Burning Question: Cul De Sacked?

News has been floating around our fair state lately about putting an end to a suburban staple: the cul de sac. Lawmakers in Virginia are planning to take measures to penalize developers who continue to create neighborhoods filled with dead end streets (read about it here and here). As they see it, cul de sacs are inefficient – they limit connectivity, disrupt traffic flow, increase congestion and hinder emergency vehicles who may benefit from more grid-like through streets. But it’s obviously catching flack from developers and suburban lovers alike who adore the added safety and privacy of these closed off communities.


What do you think? Would you like to see the cul de sac preserved for future generations or are you happy to see it go the way of the do-do?

Image courtesy of Google Maps (it’s actually my childhood subdivision).


  1. sarah says

    absolutely preserve the cul de sac! i grew up on one and because there was no through traffic it was a very safe neighborhood. my dad spray painted a baseball diamond onto it as well as a four square box and us and neighborhood kids spent hours outside right in the circle playing!

  2. Rachel says

    The cul-de-sac is great as long as the neighborhoods are connected by walking / biking paths. In planning communities, our goal should be to make them more people-friendly…not car-friendly.

  3. D-ra says

    honestly I do understand the appeal of the safety and privacy, but I think there are other ways to build developments where you can still have this while ALSO having connectivity and walkability to stores.

    This legislation can’t come fast enough in my opinion.

  4. Brandi says

    I think it would be horrible to do away with the cul-de-sac! If you live in a neighborhood, why would you want it used as a pass-thru for traffic? I mean, who wants people using your neighborhood to shave a few minutes off their commute! Our last house was in a cul-de-sac and it was wonderful for our kids. We didn’t have to worry about people flying by and the street is wider so they could actually get a game of basketball going. All the neighbors had kids as well, so we would just sit out there in the evenings and hang out and watch the kids play. In our house now, people drive by like they’re in the Daytona 500–it really burns me! I say leave the cul-de-sacs alone!!

  5. Rena says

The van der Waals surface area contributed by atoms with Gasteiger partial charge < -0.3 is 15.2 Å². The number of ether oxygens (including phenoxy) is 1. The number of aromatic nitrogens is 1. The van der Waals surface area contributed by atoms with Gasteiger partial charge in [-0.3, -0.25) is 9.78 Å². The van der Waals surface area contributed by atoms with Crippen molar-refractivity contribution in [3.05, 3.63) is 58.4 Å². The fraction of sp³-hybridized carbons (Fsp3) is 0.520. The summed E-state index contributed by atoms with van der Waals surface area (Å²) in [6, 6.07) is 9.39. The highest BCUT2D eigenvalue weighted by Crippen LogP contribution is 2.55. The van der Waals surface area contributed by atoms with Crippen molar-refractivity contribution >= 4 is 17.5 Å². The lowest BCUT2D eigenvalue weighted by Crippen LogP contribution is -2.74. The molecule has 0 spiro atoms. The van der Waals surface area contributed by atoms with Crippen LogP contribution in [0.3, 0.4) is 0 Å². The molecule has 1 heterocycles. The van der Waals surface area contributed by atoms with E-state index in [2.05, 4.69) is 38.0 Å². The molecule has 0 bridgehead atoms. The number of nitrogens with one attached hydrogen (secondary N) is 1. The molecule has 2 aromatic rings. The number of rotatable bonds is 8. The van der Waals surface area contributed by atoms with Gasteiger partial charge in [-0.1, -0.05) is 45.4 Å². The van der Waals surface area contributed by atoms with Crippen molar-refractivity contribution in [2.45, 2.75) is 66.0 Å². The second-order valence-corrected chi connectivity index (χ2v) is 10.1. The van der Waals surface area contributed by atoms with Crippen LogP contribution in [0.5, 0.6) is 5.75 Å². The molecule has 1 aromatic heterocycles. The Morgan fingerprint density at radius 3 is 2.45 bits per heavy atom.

Our current home and the last two are all on Cul de Sacs. We bought the first one (also in NOVA) because our children were little and we liked the safety. Having lived on regular streets and in cul de sacs I have to say I love cul de sacs. People drive slower in cul de sacs than on the regular street.

  6. says

    Anything that cuts down on the amount of traffic driving by at 2am is a good thing to me.

    Over regulation is going to be the death of this country.

  7. Heather says

    My grandparents house was in a Cul de Sac and I loved riding my bike around in circles and playing with the other kids on the block. There was so much privacy and lack of traffic that we could play endless amounts of wiffle ball. I understand that they are inefficient but my childhood wouldn’t have been the same without those weekends playing with my cousins in the Cul de Sac.

  8. Abby says

    If you read Freakonomics, the author pretty definitively proves that cul-de-sacs gives a false sense of security and that they aren’t really safer than through streets.

  9. Jenny says

    But where would all the neighborhood kids play kickball or four square? WOW what memories I have of growing up in Midlothian and all the neighbor kids meeting up at the cul de sac to play games until it was dark and our parents would yell for us. I remember thinking I was so cool because I was the house right on the cul de sac.

  10. Jonathan says

    Cul- De- Sacs, are the product of “segregation now” white bread republicans. the suburbs have been the decline of our nations sense of connection, and have ultimately lead us to this over the top excessive economy we are now all “benefiting from” if you need a safe place for your children to play, i have no idea who ever thought the street would be it. go to the park, or put a fence up in your back yard. I would get so mad if everytime i walk out to get the mail or the paper or pull out to go to starbucks (the suburban american treat)i had to be concerned about balls flying around, and kids screaming everywhere. USE THE BACKYARD!! if you need a paved surface, go to the playground or use the driveway. But then again in the suburbs, there are no playgrounds, or local parks, because that would be a place for “the riff raff” to loiter!

  11. KK says

    I live on a street where people FLY down it (even school buses) despite the two kid parks located along the same street.

    If they do away with cul-de-sacs (which is ridiculous, in my opinion) they should look to how other countries slow down traffic on neighborhood streets, such as round-a-bouts. The idea is, if you can see way down the road – your eye is focused on that point and you don’t realize how fast you are going.

  12. says

    When we bought our house that was are 1st requirement – be on a cul de sac. It’s great for the kids to be able to play without worrying about speeding through traffic. Are planned community has walking trails connecting us to other streets and neighborhoods, shopping, community center. Plus we have a great neighborhood cookout every year right in the middle of our cl de sac. We wouldnt be able to do that if we lived on a through street.

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